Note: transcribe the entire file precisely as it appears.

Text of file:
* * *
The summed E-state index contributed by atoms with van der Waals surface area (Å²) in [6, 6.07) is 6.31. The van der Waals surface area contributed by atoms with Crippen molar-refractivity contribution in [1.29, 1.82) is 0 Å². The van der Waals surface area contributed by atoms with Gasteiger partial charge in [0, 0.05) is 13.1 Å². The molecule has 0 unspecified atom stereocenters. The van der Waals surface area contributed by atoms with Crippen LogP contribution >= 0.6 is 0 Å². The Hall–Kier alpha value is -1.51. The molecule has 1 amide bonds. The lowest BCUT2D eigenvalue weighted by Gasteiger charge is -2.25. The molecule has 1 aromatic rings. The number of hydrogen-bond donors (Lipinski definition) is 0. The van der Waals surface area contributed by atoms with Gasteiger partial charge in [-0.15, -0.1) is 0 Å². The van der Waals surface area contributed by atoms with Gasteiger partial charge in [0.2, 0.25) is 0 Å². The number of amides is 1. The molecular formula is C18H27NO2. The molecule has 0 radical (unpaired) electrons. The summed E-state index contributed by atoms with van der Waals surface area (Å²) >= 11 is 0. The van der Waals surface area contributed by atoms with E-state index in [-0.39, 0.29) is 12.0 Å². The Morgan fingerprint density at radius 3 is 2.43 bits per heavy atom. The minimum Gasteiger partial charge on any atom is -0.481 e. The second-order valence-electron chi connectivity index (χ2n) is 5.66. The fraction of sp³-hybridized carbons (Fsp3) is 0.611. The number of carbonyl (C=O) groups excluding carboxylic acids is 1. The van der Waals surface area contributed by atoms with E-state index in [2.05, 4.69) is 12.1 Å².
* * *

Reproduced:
The summed E-state index contributed by atoms with van der Waals surface area (Å²) in [6, 6.07) is 6.31. The van der Waals surface area contributed by atoms with Crippen molar-refractivity contribution in [1.29, 1.82) is 0 Å². The van der Waals surface area contributed by atoms with Gasteiger partial charge in [0, 0.05) is 13.1 Å². The molecule has 0 unspecified atom stereocenters. The van der Waals surface area contributed by atoms with Crippen LogP contribution >= 0.6 is 0 Å². The Hall–Kier alpha value is -1.51. The molecule has 1 amide bonds. The lowest BCUT2D eigenvalue weighted by Gasteiger charge is -2.25. The molecule has 1 aromatic rings. The number of hydrogen-bond donors (Lipinski definition) is 0. The van der Waals surface area contributed by atoms with Gasteiger partial charge in [-0.15, -0.1) is 0 Å². The van der Waals surface area contributed by atoms with Gasteiger partial charge in [0.2, 0.25) is 0 Å². The number of amides is 1. The molecular formula is C18H27NO2. The molecule has 0 radical (unpaired) electrons. The summed E-state index contributed by atoms with van der Waals surface area (Å²) >= 11 is 0. The van der Waals surface area contributed by atoms with E-state index in [-0.39, 0.29) is 12.0 Å². The Morgan fingerprint density at radius 3 is 2.43 bits per heavy atom. The minimum Gasteiger partial charge on any atom is -0.481 e. The second-order valence-electron chi connectivity index (χ2n) is 5.66. The fraction of sp³-hybridized carbons (Fsp3) is 0.611. The number of carbonyl (C=O) groups excluding carboxylic acids is 1. The van der Waals surface area contributed by atoms with E-state index in [2.05, 4.69) is 12.1 Å².